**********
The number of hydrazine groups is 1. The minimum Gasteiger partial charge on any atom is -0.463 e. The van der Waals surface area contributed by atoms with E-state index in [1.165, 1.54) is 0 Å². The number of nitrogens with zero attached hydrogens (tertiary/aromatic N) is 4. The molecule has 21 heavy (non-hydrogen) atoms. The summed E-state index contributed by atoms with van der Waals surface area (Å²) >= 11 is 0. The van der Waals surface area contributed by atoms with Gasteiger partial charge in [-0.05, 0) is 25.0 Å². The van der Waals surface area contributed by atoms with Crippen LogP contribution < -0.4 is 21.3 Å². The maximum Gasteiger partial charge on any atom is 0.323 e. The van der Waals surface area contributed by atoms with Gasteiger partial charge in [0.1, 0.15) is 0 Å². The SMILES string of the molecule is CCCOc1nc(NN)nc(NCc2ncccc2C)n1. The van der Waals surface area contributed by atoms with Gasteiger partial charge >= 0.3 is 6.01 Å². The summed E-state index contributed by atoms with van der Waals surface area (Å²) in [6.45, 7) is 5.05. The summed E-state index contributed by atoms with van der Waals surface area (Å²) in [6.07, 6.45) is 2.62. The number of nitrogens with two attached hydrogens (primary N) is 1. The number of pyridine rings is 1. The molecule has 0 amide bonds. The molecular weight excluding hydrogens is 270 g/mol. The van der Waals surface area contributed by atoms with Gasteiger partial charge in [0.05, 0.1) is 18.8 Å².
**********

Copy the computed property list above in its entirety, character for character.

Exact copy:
The number of hydrazine groups is 1. The minimum Gasteiger partial charge on any atom is -0.463 e. The van der Waals surface area contributed by atoms with E-state index in [1.165, 1.54) is 0 Å². The number of nitrogens with zero attached hydrogens (tertiary/aromatic N) is 4. The molecule has 21 heavy (non-hydrogen) atoms. The summed E-state index contributed by atoms with van der Waals surface area (Å²) >= 11 is 0. The van der Waals surface area contributed by atoms with Gasteiger partial charge in [-0.05, 0) is 25.0 Å². The van der Waals surface area contributed by atoms with Crippen LogP contribution < -0.4 is 21.3 Å². The maximum Gasteiger partial charge on any atom is 0.323 e. The van der Waals surface area contributed by atoms with Gasteiger partial charge in [0.1, 0.15) is 0 Å². The SMILES string of the molecule is CCCOc1nc(NN)nc(NCc2ncccc2C)n1. The van der Waals surface area contributed by atoms with Gasteiger partial charge >= 0.3 is 6.01 Å². The summed E-state index contributed by atoms with van der Waals surface area (Å²) in [6.45, 7) is 5.05. The summed E-state index contributed by atoms with van der Waals surface area (Å²) in [6.07, 6.45) is 2.62. The number of nitrogens with two attached hydrogens (primary N) is 1. The number of pyridine rings is 1. The molecule has 0 amide bonds. The molecular weight excluding hydrogens is 270 g/mol. The van der Waals surface area contributed by atoms with Gasteiger partial charge in [0.05, 0.1) is 18.8 Å².